Kinky Hair, Kinky Vessels, and Bladder Diverticula in Menkes Disease

Quattrocchi Carlo Cosimo, Longo Daniela, Bevivino Elsa, Dionisi Vici Carlo, Fariello Giuseppe

Research output: Contribution to journalArticlepeer-review

Abstract

Menkes disease (MD) is an infantile-onset X-linked recessive neurodegenerative disorder caused by deficiency or dysfunction of a copper-transporting ATPase, ATP7A. The effect of altered transportation of copper may affect various enzymatic functions differently. Among all enzymatic functions, lysyl-oxidase enzymatic activity, which is crucial in the formation of the lysine-derived cross-links in collagen and elastin, is the most sensitive to the copper transport alterations. Pili torti, tortuous intracranial vessels and bladder diverticula are clinical aspects strictly related to the connective tissue alterations dependent on the lysyl-oxidase deficiency. Despite a pleiotropic clinical appearance of MD patients, we observed tortuous intracranial vessels and bladder diverticula in 4 consecutive Menkes patients at different stages of the disease. We speculate that these findings are present at early stages and could be considered suggestive findings in MD.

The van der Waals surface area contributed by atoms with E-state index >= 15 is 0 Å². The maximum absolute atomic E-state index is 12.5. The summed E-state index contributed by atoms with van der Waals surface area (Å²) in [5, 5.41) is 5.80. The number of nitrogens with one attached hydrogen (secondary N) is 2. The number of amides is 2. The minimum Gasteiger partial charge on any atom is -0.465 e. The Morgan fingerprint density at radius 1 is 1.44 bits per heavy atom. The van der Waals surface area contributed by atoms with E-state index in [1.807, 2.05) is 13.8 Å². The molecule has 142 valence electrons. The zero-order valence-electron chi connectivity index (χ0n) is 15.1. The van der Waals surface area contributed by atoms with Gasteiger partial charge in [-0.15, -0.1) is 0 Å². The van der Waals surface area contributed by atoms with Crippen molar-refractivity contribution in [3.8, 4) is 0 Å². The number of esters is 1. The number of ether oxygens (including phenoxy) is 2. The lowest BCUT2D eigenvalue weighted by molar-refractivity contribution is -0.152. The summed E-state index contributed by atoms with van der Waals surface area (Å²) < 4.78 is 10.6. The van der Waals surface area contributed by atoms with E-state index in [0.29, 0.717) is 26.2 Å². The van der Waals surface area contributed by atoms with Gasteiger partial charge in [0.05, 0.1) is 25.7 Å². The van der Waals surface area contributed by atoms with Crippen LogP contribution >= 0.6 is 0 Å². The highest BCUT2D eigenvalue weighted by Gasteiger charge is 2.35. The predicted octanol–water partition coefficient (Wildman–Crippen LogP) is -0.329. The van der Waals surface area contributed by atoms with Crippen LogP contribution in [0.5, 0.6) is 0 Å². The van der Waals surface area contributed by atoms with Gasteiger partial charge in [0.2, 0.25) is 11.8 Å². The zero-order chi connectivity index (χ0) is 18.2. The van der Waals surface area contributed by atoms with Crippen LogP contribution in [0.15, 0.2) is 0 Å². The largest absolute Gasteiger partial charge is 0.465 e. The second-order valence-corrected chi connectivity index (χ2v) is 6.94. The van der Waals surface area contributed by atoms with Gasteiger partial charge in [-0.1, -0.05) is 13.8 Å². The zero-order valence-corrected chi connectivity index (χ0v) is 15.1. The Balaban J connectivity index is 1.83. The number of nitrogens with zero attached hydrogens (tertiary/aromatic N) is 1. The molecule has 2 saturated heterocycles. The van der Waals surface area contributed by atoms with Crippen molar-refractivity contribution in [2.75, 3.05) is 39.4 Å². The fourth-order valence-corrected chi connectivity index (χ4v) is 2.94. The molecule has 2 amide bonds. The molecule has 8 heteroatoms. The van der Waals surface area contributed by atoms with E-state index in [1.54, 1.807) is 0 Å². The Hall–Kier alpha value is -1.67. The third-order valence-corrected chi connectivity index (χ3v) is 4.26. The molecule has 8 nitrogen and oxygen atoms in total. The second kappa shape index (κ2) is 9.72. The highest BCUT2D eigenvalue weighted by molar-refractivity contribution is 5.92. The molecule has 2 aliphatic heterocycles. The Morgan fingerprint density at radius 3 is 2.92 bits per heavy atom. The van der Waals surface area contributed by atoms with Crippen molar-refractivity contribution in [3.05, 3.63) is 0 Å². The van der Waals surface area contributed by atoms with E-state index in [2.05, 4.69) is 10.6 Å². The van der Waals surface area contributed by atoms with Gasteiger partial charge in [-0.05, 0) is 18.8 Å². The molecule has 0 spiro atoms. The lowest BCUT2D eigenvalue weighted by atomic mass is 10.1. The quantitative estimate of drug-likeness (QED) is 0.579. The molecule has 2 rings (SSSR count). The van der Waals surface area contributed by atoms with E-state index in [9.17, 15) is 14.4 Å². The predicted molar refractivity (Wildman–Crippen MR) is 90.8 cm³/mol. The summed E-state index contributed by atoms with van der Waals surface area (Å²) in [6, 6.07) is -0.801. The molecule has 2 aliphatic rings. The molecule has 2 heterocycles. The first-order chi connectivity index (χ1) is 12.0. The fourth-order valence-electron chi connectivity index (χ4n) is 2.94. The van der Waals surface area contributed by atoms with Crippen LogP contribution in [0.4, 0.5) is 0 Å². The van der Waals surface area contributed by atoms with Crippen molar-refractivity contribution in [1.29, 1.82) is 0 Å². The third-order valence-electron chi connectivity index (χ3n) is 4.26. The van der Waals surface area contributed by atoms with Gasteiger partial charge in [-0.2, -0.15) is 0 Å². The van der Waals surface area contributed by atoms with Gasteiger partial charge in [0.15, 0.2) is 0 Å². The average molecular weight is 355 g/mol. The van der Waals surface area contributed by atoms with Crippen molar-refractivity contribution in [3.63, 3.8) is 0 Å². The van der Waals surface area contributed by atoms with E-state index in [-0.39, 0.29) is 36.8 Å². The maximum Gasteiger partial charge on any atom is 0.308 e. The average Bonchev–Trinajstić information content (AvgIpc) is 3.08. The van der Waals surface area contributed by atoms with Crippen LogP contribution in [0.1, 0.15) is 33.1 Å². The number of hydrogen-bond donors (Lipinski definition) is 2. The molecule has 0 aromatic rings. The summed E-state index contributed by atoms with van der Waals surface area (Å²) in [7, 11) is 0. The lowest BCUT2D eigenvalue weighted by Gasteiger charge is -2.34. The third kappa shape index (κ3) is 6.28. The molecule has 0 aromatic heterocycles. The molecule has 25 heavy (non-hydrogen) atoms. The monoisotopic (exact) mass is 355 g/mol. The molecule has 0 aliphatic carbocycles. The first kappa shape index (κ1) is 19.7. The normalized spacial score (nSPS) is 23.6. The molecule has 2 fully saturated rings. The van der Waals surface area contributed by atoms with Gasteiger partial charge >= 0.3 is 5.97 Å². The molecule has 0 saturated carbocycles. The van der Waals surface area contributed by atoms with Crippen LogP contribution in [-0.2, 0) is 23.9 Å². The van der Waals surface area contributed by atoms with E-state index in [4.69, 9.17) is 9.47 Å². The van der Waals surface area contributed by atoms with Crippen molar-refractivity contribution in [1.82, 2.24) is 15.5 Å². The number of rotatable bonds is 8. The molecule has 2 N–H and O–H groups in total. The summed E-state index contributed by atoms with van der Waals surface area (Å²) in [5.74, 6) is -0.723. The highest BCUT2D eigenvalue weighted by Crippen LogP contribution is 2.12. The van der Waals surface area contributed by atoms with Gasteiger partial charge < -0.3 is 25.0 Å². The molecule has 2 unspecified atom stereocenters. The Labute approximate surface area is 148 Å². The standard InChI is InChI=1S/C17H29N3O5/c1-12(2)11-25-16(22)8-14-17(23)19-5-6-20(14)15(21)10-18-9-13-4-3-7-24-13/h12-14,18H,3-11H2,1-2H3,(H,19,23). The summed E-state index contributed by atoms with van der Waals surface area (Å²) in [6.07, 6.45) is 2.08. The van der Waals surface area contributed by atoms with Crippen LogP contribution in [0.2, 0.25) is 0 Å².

Original languageEnglish
JournalJournal of Neuroimaging
Volume21
Issue number2
DOIs
Publication statusPublished - Apr 2011

Keywords

  • Bladder diverticula
  • Menkes disease
  • MR angiography

ASJC Scopus subject areas

  • Radiology Nuclear Medicine and imaging
  • Clinical Neurology

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